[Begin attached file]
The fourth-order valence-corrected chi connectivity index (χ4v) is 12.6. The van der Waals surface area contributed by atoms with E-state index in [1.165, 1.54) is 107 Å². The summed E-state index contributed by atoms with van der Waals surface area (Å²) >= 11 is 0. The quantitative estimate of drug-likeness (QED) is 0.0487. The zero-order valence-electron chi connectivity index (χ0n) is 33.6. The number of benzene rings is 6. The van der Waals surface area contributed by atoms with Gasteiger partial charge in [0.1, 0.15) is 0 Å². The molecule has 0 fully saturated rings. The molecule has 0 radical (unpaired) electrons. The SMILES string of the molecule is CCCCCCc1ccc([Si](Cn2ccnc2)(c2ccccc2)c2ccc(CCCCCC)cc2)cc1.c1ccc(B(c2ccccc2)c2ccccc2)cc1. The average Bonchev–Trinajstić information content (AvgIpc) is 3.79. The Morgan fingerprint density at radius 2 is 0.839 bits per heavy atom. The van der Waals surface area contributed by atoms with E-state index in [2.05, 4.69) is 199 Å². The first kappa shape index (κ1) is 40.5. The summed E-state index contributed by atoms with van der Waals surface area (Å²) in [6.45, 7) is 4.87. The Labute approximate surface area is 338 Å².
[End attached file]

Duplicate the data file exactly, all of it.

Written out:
The fourth-order valence-corrected chi connectivity index (χ4v) is 12.6. The van der Waals surface area contributed by atoms with E-state index in [1.165, 1.54) is 107 Å². The summed E-state index contributed by atoms with van der Waals surface area (Å²) >= 11 is 0. The quantitative estimate of drug-likeness (QED) is 0.0487. The zero-order valence-electron chi connectivity index (χ0n) is 33.6. The number of benzene rings is 6. The van der Waals surface area contributed by atoms with Gasteiger partial charge in [0.1, 0.15) is 0 Å². The molecule has 0 fully saturated rings. The molecule has 0 radical (unpaired) electrons. The SMILES string of the molecule is CCCCCCc1ccc([Si](Cn2ccnc2)(c2ccccc2)c2ccc(CCCCCC)cc2)cc1.c1ccc(B(c2ccccc2)c2ccccc2)cc1. The average Bonchev–Trinajstić information content (AvgIpc) is 3.79. The Morgan fingerprint density at radius 2 is 0.839 bits per heavy atom. The van der Waals surface area contributed by atoms with E-state index in [2.05, 4.69) is 199 Å². The first kappa shape index (κ1) is 40.5. The summed E-state index contributed by atoms with van der Waals surface area (Å²) in [6.45, 7) is 4.87. The Labute approximate surface area is 338 Å².